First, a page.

Parsha Halacha

Parshat Behar – Bechukotai
Shabbat Mevarchim Chodesh Sivan/Shabbat Chazak

Not Bowing on Stone

Why, Where and How
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There are 24 mitzvot in the Torah portion of Behar and 12 in Bechukotai (according to the Sefer HaChinuch). The final mitzvah in Parshat Behar is that one may not bow on a stone floor even when bowing to G-d, as the Torah says (Levit. 26:1), “וְאֶבֶן מַשְׂכִּית לֹא תִתְּנוּ בְּאַרְצְכֶם לְהִשְׁתַּחֲוֺת עָלֶיהָ – And in your land you shall not place a pavement stone on which to prostrate yourselves.”
The commentaries differ as to how to translate the words אֶבֶן מַשְׂכִּית, a pavement stone:
  • Covering Stones
Rashi says that מַשְׂכִּית means “covering” as in the verse (Exodus 33:22) “וְשַׂכֹּתִי כַפִּי – And I will cover with my palm.” This means that one may not bow on a floor covered with stones.
  • Gazing Stones
Rabbi Yosef Bechor Shor and the Da’at Zekeinim say that מַשְׂכִּית means “gaze at” as in the words סוכה ברוח הקודש , which means “she would gaze with the holy spirit” (Rashi on Gen. 11:29). (The letters samech ”ס” and sin “שׂ” are interchangeable in some cases.) The verse is referring to stones that were carved with a design and were therefore “gazed at” by people. The Ibn Ezra and the Rashbam cite additional verses where the word מַשְׂכִּית means to “to gaze.” (SeeTehillim 73:7 and Isaiah 2:16.) If one were to bow on these stones it might appear as if one were worshipping them.
  • Bowing Stones
Rabbi Yaakov Tzvi Mecklenburg in HaKetav VeHaKabbalah (based on Targum Onkelus) translates מַשְׂכִּית as “bowing.” The word is similar to the word וחמת המלך] שככה] [Esther 7:10] which means “calmed down” or “was lowered.” Thus the verse means that one may not fashion stones on which to bow.
  • Engraved Stones
The Targum Yonatan translates אֶבֶן מַשְׂכִּית as an אֶבֶן מְצַיָיר i.e., a stone engraved with designs. As Rabeinu Bachaye explains, the pagans would carve stones with designs and place them in front of their idols for people to bow on them. In order to distance us from such behaviour, the Torah commands that we not bow on such stones even when worshipping G-d.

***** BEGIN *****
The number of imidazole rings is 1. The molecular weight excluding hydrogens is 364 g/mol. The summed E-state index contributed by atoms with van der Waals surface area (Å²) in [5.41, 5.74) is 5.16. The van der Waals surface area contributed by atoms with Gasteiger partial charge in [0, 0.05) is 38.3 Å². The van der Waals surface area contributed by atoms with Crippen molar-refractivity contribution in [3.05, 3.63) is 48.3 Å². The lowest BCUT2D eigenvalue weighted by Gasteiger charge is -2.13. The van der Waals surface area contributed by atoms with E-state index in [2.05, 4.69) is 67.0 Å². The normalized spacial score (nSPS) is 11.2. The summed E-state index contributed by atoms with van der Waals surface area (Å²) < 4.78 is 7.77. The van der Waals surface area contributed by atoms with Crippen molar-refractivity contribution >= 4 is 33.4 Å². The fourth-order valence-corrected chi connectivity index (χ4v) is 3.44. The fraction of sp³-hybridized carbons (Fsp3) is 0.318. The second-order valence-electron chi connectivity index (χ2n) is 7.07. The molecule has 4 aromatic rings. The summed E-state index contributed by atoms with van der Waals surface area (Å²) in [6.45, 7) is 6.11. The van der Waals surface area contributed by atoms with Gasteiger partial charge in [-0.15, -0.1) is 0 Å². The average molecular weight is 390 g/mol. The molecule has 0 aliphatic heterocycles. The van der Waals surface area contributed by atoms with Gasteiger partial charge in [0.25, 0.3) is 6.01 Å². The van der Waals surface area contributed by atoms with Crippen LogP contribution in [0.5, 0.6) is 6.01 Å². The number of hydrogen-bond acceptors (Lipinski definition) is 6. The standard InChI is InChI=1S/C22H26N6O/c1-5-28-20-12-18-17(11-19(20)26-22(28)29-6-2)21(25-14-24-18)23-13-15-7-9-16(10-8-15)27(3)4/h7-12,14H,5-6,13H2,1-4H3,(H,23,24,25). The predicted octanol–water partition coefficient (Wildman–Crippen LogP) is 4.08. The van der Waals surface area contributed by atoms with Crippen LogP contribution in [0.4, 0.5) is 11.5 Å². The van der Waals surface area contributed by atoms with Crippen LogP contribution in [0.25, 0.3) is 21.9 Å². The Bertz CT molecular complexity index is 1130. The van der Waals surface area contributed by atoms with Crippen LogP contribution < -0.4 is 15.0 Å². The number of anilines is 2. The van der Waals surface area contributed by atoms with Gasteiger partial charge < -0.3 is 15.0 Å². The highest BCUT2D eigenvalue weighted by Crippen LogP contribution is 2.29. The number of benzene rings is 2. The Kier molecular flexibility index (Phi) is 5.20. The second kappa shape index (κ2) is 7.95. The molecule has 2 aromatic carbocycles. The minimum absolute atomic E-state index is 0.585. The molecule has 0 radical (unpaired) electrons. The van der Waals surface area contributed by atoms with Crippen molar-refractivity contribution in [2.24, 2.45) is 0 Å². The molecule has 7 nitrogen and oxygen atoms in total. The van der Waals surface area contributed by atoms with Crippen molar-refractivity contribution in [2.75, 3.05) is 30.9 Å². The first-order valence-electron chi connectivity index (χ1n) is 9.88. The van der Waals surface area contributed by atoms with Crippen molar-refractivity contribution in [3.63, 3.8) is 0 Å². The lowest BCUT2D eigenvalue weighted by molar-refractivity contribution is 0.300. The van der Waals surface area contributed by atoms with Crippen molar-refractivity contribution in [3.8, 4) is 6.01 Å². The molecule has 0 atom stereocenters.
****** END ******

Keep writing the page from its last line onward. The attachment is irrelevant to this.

Based on the above translations, the verse means that one may not bow down (even to G-d) on a stone floor or on a stone floor with designs on it.

Several reasons are given for this mitzvah (some of these are mentioned above):
  • Pagan Custom
The Rambam writes (Laws of Avodah Zara 6:6), “The pagans would customarily place a stone before a false deity so that they could prostrate themselves upon it. Therefore, this practice is not followed in the worship of G-d.” (Note that the Rambam does not limit this prohibition to a stone with designs.)
  • May Appear as Idol Worship
The Sefer HaChinuch says that since the stones in question were engraved with designs (see above), if one were to bow on them, it might appear as if one was bowing to (and worshipping) the stone.
  • Reserved for Worship in the Beit HaMikdash
The Minchat Chinuch suggests (based on Rashi D.H. Lo Asra, Megillah 22b) that the reason for the mitzvah may be that since the floor of the Beit HaMikdash was stone (see below) and people would bow on those stones to G-d, the Torah forbade such worship elsewhere so that this form of worship would be unique to the Beit HaMikdash. It is thus similar to sacrifices, which may only be offered in the Beit HaMikdash, and the Keruvim, which may only be fashioned for use in the Beit HaMikdash.
  • To Emphasize Humility
Rabbi Avraham, the son of the Rambam, writes (Sefer HaMaspik Le’ovdei Hashem, Chapter on Humility) that bowing to G-d on a stone represents arrogance as the stone is above the ground. Bowing directly on the earth symbolizes true humility without any vestige of arrogance. When one humbles oneself to G-d, it must be done with complete submission.

In the Beit HaMikdash
The Talmud (Megillah 22b) interprets the wording of the verse to teach us that one may bow on a stone floor when worshipping G-d in the Beit HaMikdash (Holy Temple). This is because the verse says, “A maskit stone may not be placed in your land to bow on it.” The implication is that it is only forbidden in your private land but that in the Beit HaMikdash it is permissible.
In fact, we know that the floor of the Beit HaMikdash was stone and that they would bow to G-d on that floor regularly.
Several sources indicate that the floor of the Beit HaMikdash was stone. See Rambam, Beit HaBechirah 5:1 that the Temple Mount was built on (stone) underground arches. See also Josephus (Wars of the Jews 5:192) that the open air courtyards were tiled with stones of various colors and designs.
The fact that bowing took place in the Beit Hamikdash is mentioned in Avot (5:5) and in Yoma (21a).

Why Is It Permissible in the Beit HaMikdash?